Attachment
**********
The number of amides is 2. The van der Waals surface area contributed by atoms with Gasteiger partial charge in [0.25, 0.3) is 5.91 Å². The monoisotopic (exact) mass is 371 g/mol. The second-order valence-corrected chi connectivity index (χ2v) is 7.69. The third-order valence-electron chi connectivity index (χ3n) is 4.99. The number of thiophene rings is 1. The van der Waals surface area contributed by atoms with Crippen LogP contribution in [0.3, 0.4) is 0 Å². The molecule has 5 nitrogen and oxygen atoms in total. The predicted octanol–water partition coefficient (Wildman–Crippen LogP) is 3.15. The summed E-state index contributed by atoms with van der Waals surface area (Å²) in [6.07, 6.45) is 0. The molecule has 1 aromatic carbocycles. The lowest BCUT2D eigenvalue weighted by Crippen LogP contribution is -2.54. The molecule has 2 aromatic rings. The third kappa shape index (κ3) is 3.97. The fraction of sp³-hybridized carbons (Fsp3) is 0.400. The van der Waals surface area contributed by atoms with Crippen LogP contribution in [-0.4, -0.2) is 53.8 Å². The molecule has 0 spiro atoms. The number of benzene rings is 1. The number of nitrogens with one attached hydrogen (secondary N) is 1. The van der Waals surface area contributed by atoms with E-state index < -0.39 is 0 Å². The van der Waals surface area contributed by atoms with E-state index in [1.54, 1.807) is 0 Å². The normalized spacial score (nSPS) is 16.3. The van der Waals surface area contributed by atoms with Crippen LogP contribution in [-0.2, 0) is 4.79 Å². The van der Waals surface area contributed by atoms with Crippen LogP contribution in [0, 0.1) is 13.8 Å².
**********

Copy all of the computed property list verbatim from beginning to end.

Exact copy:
The number of amides is 2. The van der Waals surface area contributed by atoms with Gasteiger partial charge in [0.25, 0.3) is 5.91 Å². The monoisotopic (exact) mass is 371 g/mol. The second-order valence-corrected chi connectivity index (χ2v) is 7.69. The third-order valence-electron chi connectivity index (χ3n) is 4.99. The number of thiophene rings is 1. The van der Waals surface area contributed by atoms with Crippen LogP contribution in [0.3, 0.4) is 0 Å². The molecule has 5 nitrogen and oxygen atoms in total. The predicted octanol–water partition coefficient (Wildman–Crippen LogP) is 3.15. The summed E-state index contributed by atoms with van der Waals surface area (Å²) in [6.07, 6.45) is 0. The molecule has 1 aromatic carbocycles. The lowest BCUT2D eigenvalue weighted by Crippen LogP contribution is -2.54. The molecule has 2 aromatic rings. The third kappa shape index (κ3) is 3.97. The fraction of sp³-hybridized carbons (Fsp3) is 0.400. The van der Waals surface area contributed by atoms with Crippen LogP contribution in [-0.4, -0.2) is 53.8 Å². The molecule has 0 spiro atoms. The number of benzene rings is 1. The number of nitrogens with one attached hydrogen (secondary N) is 1. The van der Waals surface area contributed by atoms with E-state index < -0.39 is 0 Å². The van der Waals surface area contributed by atoms with E-state index in [1.54, 1.807) is 0 Å². The normalized spacial score (nSPS) is 16.3. The van der Waals surface area contributed by atoms with Crippen LogP contribution in [-0.2, 0) is 4.79 Å². The van der Waals surface area contributed by atoms with Crippen LogP contribution in [0, 0.1) is 13.8 Å².